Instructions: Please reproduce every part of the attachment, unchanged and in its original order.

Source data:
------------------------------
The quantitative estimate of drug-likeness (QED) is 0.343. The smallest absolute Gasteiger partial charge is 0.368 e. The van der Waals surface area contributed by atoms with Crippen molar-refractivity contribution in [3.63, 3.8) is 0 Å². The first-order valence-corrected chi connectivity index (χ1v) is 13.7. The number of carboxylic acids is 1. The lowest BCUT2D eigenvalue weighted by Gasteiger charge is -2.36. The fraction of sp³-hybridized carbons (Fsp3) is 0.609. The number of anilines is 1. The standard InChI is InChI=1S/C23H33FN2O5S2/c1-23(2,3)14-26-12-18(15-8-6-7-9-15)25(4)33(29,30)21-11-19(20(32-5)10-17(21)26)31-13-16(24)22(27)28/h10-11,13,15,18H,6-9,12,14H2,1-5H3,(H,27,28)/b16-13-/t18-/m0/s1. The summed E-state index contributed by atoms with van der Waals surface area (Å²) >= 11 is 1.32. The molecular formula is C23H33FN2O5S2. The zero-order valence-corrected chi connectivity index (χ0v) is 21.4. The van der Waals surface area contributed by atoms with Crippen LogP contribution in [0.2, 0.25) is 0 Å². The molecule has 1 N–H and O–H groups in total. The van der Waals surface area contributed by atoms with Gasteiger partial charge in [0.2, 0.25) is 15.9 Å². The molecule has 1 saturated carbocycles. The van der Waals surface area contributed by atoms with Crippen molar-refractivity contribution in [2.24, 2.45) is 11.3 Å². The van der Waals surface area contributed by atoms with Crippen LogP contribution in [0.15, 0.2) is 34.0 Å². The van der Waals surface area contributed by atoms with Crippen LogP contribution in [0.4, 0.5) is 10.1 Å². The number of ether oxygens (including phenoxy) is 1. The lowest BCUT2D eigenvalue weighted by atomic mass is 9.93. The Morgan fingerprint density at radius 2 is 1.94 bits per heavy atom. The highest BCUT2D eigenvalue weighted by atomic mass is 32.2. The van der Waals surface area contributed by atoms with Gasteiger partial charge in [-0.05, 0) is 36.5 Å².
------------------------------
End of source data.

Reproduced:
The quantitative estimate of drug-likeness (QED) is 0.343. The smallest absolute Gasteiger partial charge is 0.368 e. The van der Waals surface area contributed by atoms with Crippen molar-refractivity contribution in [3.63, 3.8) is 0 Å². The first-order valence-corrected chi connectivity index (χ1v) is 13.7. The number of carboxylic acids is 1. The lowest BCUT2D eigenvalue weighted by Gasteiger charge is -2.36. The fraction of sp³-hybridized carbons (Fsp3) is 0.609. The number of anilines is 1. The standard InChI is InChI=1S/C23H33FN2O5S2/c1-23(2,3)14-26-12-18(15-8-6-7-9-15)25(4)33(29,30)21-11-19(20(32-5)10-17(21)26)31-13-16(24)22(27)28/h10-11,13,15,18H,6-9,12,14H2,1-5H3,(H,27,28)/b16-13-/t18-/m0/s1. The summed E-state index contributed by atoms with van der Waals surface area (Å²) >= 11 is 1.32. The molecular formula is C23H33FN2O5S2. The zero-order valence-corrected chi connectivity index (χ0v) is 21.4. The van der Waals surface area contributed by atoms with Crippen LogP contribution in [0.2, 0.25) is 0 Å². The molecule has 1 N–H and O–H groups in total. The van der Waals surface area contributed by atoms with Gasteiger partial charge in [0.2, 0.25) is 15.9 Å². The molecule has 1 saturated carbocycles. The van der Waals surface area contributed by atoms with Crippen molar-refractivity contribution in [2.24, 2.45) is 11.3 Å². The van der Waals surface area contributed by atoms with Crippen LogP contribution in [0.15, 0.2) is 34.0 Å². The van der Waals surface area contributed by atoms with Crippen LogP contribution in [0.4, 0.5) is 10.1 Å². The number of ether oxygens (including phenoxy) is 1. The lowest BCUT2D eigenvalue weighted by atomic mass is 9.93. The Morgan fingerprint density at radius 2 is 1.94 bits per heavy atom. The highest BCUT2D eigenvalue weighted by atomic mass is 32.2. The van der Waals surface area contributed by atoms with Gasteiger partial charge in [-0.05, 0) is 36.5 Å².